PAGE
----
All outboard registers and memory areas are freely accessible at fixed addresses. Digging through the headers you will come across a header called eeregs.h that holds the key. In here are the hard-coded addresses of most of the internals of the machine. First a note here about future proofing your programs. Accessing these registers directly in final production code is not advisable as it’s fully possible that the memory map could change with future versions of the PS2. These techniques are only outlined here for tinkering around and learning the system so you can prove to yourself there’s no magic here. Once you have grokked how the PS2 and the standard library functions work, it’s safest to stick to using the libraries.

Let’s take a look at a few of the values in the header and see what they mean:

#define VU1_MICRO ((volatile u_long *)(0xNNNNNNNN))
#define VU1_MEM ((volatile u_long128 *)(0xNNNNNNNN))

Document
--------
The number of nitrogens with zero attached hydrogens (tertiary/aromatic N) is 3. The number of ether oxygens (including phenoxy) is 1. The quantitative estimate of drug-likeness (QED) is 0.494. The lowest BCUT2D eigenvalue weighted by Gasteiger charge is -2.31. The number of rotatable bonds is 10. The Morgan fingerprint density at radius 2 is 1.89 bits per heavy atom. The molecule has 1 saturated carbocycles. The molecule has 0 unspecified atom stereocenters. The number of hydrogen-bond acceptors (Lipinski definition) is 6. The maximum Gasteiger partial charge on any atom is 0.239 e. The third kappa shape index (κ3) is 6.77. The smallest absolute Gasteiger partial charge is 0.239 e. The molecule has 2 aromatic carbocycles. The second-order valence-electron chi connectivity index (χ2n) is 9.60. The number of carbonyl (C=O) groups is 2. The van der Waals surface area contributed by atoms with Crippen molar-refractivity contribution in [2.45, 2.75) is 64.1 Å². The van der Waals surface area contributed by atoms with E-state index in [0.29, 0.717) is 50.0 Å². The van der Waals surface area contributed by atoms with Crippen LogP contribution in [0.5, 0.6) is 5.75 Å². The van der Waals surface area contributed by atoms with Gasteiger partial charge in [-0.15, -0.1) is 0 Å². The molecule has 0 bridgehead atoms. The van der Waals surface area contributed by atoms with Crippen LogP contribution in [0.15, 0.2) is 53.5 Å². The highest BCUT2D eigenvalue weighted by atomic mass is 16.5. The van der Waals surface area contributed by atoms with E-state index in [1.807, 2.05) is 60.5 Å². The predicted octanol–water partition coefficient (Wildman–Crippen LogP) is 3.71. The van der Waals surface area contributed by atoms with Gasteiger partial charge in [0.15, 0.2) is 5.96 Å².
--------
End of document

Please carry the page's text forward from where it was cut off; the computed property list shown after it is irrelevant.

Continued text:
These two addresses are the start addresses of VU1 program and data memory if VU1 is not currently caclulating. Most tutorials paint VU1 as “far away”, a hands off device that’s unforgiving if you get a single instruction wrong and consequently hard to debug. Sure, the memory is unavailable if VU1 is running a program, but using these addresses you can dump the contents before and after running VU programs. Couple this knowledge with the DMA Disassembler and VCL, the vector code compiler, and VU programming without expensive proprietary tools and debuggers is not quite as scary as it seems.

#define D2_CHCR
#define D2_MADR
#define D2_QWC
#define D2_TADR
#define D2_ASR0
#define D2_ASR1

#define D3_CHCR
#define D3_MADR
#define D3_QWC
((volatile u_int *)(0xNNNNNNNN))